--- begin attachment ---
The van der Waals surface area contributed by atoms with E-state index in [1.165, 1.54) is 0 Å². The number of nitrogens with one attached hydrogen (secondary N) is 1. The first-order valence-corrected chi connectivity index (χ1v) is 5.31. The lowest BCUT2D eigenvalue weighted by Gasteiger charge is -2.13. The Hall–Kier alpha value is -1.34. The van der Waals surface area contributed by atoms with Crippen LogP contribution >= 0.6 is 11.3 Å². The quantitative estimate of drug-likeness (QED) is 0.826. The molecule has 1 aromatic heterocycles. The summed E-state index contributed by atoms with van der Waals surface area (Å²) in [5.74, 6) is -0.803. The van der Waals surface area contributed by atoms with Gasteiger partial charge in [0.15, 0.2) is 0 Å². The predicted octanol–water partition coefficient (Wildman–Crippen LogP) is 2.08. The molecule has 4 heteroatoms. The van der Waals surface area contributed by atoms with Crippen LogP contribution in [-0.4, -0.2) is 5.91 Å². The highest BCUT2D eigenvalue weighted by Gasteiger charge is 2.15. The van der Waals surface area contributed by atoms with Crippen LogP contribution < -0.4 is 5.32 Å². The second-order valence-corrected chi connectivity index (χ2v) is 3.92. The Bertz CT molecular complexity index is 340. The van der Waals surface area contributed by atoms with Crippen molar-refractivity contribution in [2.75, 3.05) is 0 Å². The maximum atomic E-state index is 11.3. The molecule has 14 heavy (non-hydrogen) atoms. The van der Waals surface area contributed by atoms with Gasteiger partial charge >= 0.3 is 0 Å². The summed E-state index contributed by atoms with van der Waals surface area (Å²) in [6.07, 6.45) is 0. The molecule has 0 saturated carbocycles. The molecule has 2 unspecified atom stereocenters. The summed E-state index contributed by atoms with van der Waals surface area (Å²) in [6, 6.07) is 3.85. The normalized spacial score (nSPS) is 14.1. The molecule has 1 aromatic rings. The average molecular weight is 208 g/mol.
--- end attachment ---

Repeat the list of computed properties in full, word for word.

The van der Waals surface area contributed by atoms with E-state index in [1.165, 1.54) is 0 Å². The number of nitrogens with one attached hydrogen (secondary N) is 1. The first-order valence-corrected chi connectivity index (χ1v) is 5.31. The lowest BCUT2D eigenvalue weighted by Gasteiger charge is -2.13. The Hall–Kier alpha value is -1.34. The van der Waals surface area contributed by atoms with Crippen LogP contribution >= 0.6 is 11.3 Å². The quantitative estimate of drug-likeness (QED) is 0.826. The molecule has 1 aromatic heterocycles. The summed E-state index contributed by atoms with van der Waals surface area (Å²) in [5.74, 6) is -0.803. The van der Waals surface area contributed by atoms with Gasteiger partial charge in [0.15, 0.2) is 0 Å². The predicted octanol–water partition coefficient (Wildman–Crippen LogP) is 2.08. The molecule has 4 heteroatoms. The van der Waals surface area contributed by atoms with Crippen LogP contribution in [-0.4, -0.2) is 5.91 Å². The highest BCUT2D eigenvalue weighted by Gasteiger charge is 2.15. The van der Waals surface area contributed by atoms with Crippen LogP contribution < -0.4 is 5.32 Å². The second-order valence-corrected chi connectivity index (χ2v) is 3.92. The Bertz CT molecular complexity index is 340. The van der Waals surface area contributed by atoms with Crippen molar-refractivity contribution in [2.75, 3.05) is 0 Å². The maximum atomic E-state index is 11.3. The molecule has 14 heavy (non-hydrogen) atoms. The van der Waals surface area contributed by atoms with Gasteiger partial charge >= 0.3 is 0 Å². The summed E-state index contributed by atoms with van der Waals surface area (Å²) in [6.07, 6.45) is 0. The molecule has 0 saturated carbocycles. The molecule has 2 unspecified atom stereocenters. The summed E-state index contributed by atoms with van der Waals surface area (Å²) in [6, 6.07) is 3.85. The normalized spacial score (nSPS) is 14.1. The molecule has 1 aromatic rings. The average molecular weight is 208 g/mol.